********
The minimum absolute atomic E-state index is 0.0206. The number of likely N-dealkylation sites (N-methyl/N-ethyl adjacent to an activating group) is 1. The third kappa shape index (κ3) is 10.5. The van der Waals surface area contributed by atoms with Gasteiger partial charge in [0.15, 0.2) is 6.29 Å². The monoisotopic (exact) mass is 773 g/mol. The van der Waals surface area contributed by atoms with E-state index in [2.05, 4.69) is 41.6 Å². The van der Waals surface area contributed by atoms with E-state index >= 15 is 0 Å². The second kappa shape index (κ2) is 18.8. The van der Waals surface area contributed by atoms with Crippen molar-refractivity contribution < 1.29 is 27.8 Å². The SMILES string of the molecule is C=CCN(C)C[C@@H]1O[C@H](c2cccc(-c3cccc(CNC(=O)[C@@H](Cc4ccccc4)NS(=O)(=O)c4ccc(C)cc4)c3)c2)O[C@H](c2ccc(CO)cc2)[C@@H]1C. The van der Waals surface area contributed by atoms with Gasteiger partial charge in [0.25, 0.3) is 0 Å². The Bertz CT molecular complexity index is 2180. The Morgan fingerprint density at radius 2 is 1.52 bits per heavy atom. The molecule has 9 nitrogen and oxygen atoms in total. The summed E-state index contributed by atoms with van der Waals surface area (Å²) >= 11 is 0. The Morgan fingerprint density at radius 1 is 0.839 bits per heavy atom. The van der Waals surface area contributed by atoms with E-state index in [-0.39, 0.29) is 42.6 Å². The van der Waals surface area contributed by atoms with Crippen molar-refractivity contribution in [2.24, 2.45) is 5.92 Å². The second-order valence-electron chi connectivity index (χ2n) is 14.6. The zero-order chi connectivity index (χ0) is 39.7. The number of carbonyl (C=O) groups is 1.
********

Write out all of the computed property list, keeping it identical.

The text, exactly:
The minimum absolute atomic E-state index is 0.0206. The number of likely N-dealkylation sites (N-methyl/N-ethyl adjacent to an activating group) is 1. The third kappa shape index (κ3) is 10.5. The van der Waals surface area contributed by atoms with Gasteiger partial charge in [0.15, 0.2) is 6.29 Å². The monoisotopic (exact) mass is 773 g/mol. The van der Waals surface area contributed by atoms with E-state index in [2.05, 4.69) is 41.6 Å². The van der Waals surface area contributed by atoms with E-state index >= 15 is 0 Å². The second kappa shape index (κ2) is 18.8. The van der Waals surface area contributed by atoms with Crippen molar-refractivity contribution < 1.29 is 27.8 Å². The SMILES string of the molecule is C=CCN(C)C[C@@H]1O[C@H](c2cccc(-c3cccc(CNC(=O)[C@@H](Cc4ccccc4)NS(=O)(=O)c4ccc(C)cc4)c3)c2)O[C@H](c2ccc(CO)cc2)[C@@H]1C. The van der Waals surface area contributed by atoms with Gasteiger partial charge in [0.25, 0.3) is 0 Å². The Bertz CT molecular complexity index is 2180. The Morgan fingerprint density at radius 2 is 1.52 bits per heavy atom. The molecule has 9 nitrogen and oxygen atoms in total. The summed E-state index contributed by atoms with van der Waals surface area (Å²) >= 11 is 0. The Morgan fingerprint density at radius 1 is 0.839 bits per heavy atom. The van der Waals surface area contributed by atoms with E-state index in [-0.39, 0.29) is 42.6 Å². The van der Waals surface area contributed by atoms with Crippen molar-refractivity contribution in [2.24, 2.45) is 5.92 Å². The second-order valence-electron chi connectivity index (χ2n) is 14.6. The zero-order chi connectivity index (χ0) is 39.7. The number of carbonyl (C=O) groups is 1.